Read again more carefully… “doesn’t make any extravagant claims about ultra-low mileage, or the fact that this might be a rare car because of one optional feature.”

      “Doesn’t” is a contraction for “does not”. In other words, the seller does not make a claim that it is rare. The $2500 price reflects this. This looks like a nice old survivor for a reasonable price.

      Like 8
    • Howard A Member

      It’s rare, alright, we literally killed mom’s Cutlass like this.

  2. Tony Primo

    Jesse and Josh, can you please let the readers know what are “view limit” is?

    Like 5
    • Jesse Mortensen Jesse Mortensen Staff

      We have turned it up to 50 per week.

  3. TimS

    It’s an old car you can drive regularly and be able to find in a parking lot easily among a sea of silver/white/black jellybeans. Not a stunner, but went from being mundane to looking very unique in 40 years

    Like 7

      Silver,white and black paint,you can look into any parking lot and that’s what you will mostly see. The gold paint is nice to see if nothing else.

      Like 1
  4. FordGuy1972 Fordguy1972 Member

    A nice looking car but with 180k on it, I would think the motor is probably pretty tired as well as many other mechanical components. It looks like it was well-kept and well maintained but how much life is left in it? Still, it’s cheap enough and would be a neat daily driver.

    Like 4
    • Rick Rothermel

      I had a 69 Cutlass Supreme coupe, drove it to 220k miles before I had the motor rebuilt. In doing so I lost performance and gas mileage.

  5. Dirk

    Reach our “view limit” and then be forced to pay?


    Like 15
  6. John

    Future classic? Ha ha!!

    Like 3
  7. ACZ

    I just need the floor pan. Same as an El Camino.

    Like 1
  8. Tim T.

    The Cutlass was the best selling car model in America for 1977. Wonder how many are still left?

    Like 1
  9. Chebby Staff

    It’s not a future classic, it’s a classic right now. It deserves some respect for what it is, but it’s not likely to become more desireable or valuable.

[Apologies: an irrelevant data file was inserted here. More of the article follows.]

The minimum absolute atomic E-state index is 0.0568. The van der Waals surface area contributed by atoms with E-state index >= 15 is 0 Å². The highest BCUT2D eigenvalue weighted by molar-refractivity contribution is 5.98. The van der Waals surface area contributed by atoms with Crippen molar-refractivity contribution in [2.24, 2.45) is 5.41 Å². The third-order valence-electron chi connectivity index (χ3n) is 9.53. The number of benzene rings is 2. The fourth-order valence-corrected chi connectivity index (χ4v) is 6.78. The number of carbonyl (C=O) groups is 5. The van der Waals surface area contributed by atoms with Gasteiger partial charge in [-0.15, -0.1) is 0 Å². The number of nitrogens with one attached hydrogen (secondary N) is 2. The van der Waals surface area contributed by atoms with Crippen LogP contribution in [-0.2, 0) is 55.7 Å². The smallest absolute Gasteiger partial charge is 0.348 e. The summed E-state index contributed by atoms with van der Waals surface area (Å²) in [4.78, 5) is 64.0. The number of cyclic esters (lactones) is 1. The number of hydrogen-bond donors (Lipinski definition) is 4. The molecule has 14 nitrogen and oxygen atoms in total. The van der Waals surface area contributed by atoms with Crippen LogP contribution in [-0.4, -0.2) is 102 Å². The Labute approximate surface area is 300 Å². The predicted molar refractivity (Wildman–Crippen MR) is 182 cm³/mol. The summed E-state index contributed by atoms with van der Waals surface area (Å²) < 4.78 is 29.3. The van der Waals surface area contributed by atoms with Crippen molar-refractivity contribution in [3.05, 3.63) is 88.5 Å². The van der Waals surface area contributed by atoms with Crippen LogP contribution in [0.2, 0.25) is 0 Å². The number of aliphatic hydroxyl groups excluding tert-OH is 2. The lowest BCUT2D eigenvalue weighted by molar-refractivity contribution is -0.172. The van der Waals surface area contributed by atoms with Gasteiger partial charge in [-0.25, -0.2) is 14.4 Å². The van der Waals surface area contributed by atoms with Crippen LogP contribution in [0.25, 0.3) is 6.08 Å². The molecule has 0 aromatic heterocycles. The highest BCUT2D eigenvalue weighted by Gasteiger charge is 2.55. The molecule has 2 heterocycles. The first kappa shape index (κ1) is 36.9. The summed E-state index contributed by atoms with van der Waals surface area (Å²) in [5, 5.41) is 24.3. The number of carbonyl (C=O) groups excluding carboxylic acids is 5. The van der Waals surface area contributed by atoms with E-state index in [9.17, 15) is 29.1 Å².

Like 4
  10. Bob C.

    First colonnade Cutlass 4 door I’ve seen on this site. Glad to see some are still around. The 350 is a huge plus.

    Like 5
  11. Nick

    Neat car, but sadly it’ll probably wind up a parts car for someone’s coupe. Especially that tilt steering column. As someone else said, with 180,000 miles on it, everything is probably worn out. Still, I agree that it would look cool among the gray, silver, black, and white jellybeans in parking lots. I like that: “Jellybeans”, a good way to put it, as a description of today’s bland cars that are all exactly the same.

    Like 2
    • Miguel

      I don’t get that comment on the mileage.

      As people drive their cars they fix what goes out.

      Why would you think somebody drove the car 180,000 miles with out doing any maintenance at all?

      Like 5
    • PRA4SNW PRA4SNW Member

      I agree Nick, it’s a standout among today’s bland cars.

      There is a couple of year older 4 door Supreme that I see in a driveway during my daily commute. It’s so nice and different to see someone using it as their daily driver, especially here in NH.

      It would be something great to go up the street and buy for $2500, but if it has to be transported anywhere, it’s a losing proposition.

  12. stillrunners stillrunners Member

    yep…good solid driver for the price – winter car anyone on the east coast ?

  13. Rick Rothermel

    Handsome cars when new, better now. Cutlass was the class of the field for that gen of A-bodies. Nice car.

    Like 1
  14. AMCFAN

    It is rare. Where I am from by 1986 many already had the rear bumper rust off and replaced with a wooden plank.